In the case of a breach of any rule under the Competition Law, private actions can be taken in accordance with article 57 of the Competition Law. Those who prevent or restrict competition by way of anticompetitive concerted practices, decisions or agreements as well as by abusing their dominance, shall compensate the injured party(s) damages.
In its judgment dated 30 March 2015 (2014/13296 E./2015/4424 K.), the Court of Cassation ruled that the injured parties may claim their damages as soon as they become aware of the person who violated the Competition Law and the existence of the injury. In addition, the court also stated that a decision of the TCA shall not be a prerequisite for bringing a compensation claim. Therefore, it is suggested to bring an action for damages as soon as possible, after submitting the complaint to the TCA.
However, in a lawsuit based on competition law infringement without a previous application to the TCA, it is likely that the civil court would request the plaintiff to make its complaint to the TCA first so that it can determine whether there is a breach of competition law and whether there are legal grounds for the alleged competition law violation. On the other hand, the civil court shall only evaluate whether the applicant has suffered harm as a result of the competition law violation and shall not take into consideration arguments of the defendants against the decision of the TCA. In other words, civil courts do not have power to evaluate whether the TCA’s decision is against the law. However, the parties that are engaged in the violation of the competition rules may appeal the TCA’s decision finding the violation before the administrative courts. If a private enforcement action is brought to a civil court before the decision of the administrative court becomes final, the civil court may, under article 165 of the CCP, decide to wait until the said administrative court becomes final.
What nexus with the jurisdiction is required to found a private action? To what extent can the parties influence in which jurisdiction a claim will be heard?
The competent court in private antitrust litigation is determined in accordance with the CCP. The CCP authorises the local courts of the geographic district in which the damage has arisen or the court located in the domicile of the claimant. As for the general principle of jurisdiction, the court of the place where the illicit act or competition infringement has occurred shall be defined as the place where the essential elements of the illegal act have taken place. As to the location where the damage has arisen, this will likely be linked to the place where the claimant has incurred damages from the infringement. Taking into account that the TCA defines the relevant geographical market as ‘Turkey’, in most cases the court of the domicile of the claimant shall be competent to hear the case.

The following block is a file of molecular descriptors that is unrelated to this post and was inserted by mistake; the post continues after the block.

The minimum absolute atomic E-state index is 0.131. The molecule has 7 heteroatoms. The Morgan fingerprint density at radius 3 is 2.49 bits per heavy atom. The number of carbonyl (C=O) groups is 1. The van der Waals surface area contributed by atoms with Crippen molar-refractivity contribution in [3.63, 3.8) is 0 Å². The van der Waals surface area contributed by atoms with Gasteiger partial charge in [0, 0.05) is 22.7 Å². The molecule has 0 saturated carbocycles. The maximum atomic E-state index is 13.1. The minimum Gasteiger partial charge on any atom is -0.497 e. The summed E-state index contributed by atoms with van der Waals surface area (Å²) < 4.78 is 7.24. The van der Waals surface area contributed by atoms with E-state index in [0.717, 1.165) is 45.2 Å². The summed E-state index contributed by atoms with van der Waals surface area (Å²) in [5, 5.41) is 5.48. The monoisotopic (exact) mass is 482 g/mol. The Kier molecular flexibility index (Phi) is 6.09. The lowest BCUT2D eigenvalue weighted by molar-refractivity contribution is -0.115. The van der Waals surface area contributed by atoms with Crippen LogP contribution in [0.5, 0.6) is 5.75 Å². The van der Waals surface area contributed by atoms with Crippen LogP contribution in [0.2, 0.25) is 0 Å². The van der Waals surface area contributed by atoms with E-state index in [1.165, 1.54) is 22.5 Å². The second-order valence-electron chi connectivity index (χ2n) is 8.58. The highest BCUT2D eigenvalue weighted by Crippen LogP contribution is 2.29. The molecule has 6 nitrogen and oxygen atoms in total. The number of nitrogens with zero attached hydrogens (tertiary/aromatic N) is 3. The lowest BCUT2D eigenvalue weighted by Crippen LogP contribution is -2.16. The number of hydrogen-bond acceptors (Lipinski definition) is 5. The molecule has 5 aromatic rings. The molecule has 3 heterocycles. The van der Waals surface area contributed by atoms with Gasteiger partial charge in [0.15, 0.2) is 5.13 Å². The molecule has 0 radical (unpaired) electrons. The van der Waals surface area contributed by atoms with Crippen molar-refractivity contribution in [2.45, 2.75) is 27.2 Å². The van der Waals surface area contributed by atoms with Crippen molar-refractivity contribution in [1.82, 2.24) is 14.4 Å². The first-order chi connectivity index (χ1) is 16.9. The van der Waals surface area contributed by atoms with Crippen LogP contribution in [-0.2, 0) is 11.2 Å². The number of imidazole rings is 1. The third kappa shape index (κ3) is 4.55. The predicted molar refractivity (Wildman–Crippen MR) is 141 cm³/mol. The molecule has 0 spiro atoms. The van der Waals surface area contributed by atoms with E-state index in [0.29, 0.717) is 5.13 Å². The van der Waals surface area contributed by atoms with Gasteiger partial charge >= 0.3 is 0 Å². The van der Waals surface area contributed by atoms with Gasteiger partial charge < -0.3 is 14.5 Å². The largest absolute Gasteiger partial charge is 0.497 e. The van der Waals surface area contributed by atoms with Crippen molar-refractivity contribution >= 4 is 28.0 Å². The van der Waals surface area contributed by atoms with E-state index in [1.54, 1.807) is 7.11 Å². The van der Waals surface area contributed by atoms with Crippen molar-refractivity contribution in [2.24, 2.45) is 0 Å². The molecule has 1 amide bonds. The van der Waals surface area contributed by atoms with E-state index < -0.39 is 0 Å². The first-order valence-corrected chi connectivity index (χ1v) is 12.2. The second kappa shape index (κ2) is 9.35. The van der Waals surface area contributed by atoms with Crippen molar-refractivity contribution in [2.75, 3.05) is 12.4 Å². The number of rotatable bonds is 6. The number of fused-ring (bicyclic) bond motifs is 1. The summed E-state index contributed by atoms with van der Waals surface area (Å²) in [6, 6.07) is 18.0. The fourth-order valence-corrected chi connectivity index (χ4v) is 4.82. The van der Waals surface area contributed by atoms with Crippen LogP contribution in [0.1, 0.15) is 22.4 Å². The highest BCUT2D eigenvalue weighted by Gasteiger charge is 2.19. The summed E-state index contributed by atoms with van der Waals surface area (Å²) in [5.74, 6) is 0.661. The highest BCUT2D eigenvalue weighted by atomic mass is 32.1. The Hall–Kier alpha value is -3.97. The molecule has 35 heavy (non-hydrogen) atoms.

Can private actions be brought against both corporations and individuals, including those from other jurisdictions?
Yes. Private actions can be brought against both corporations and individuals including those from other jurisdictions.
Private action procedure
May litigation be funded by third parties? Are contingency fees available?
In Turkey, there are no litigation-financing companies that fund litigation costs, bear financial risks or receive a certain percentage in the case of success. Under Turkish law, only attorneys-at-law are eligible to represent and act on behalf of clients in legal processes and litigation cases before courts, whereas antitrust investigations and filings before the TCA can be conducted by representatives who are not attorneys-at-law.
As to fees, according to article 164 of the Attorneys’ Act, the attorneys’ fee may be agreed as a certain percentage or money to be litigated or adjudicated, not exceeding 25 per cent.
Contingency fees are available under Turkish law. In the event of a successful outcome of the proceeding, the attorneys may receive a certain percentage of the proceeds recovered by the claimant, provided that the claimant and representatives (attorneys) agreed on this beforehand.
Are jury trials available?
No. Jury trials have been recognised in neither civil nor criminal cases under Turkish law.
What pretrial discovery procedures are available?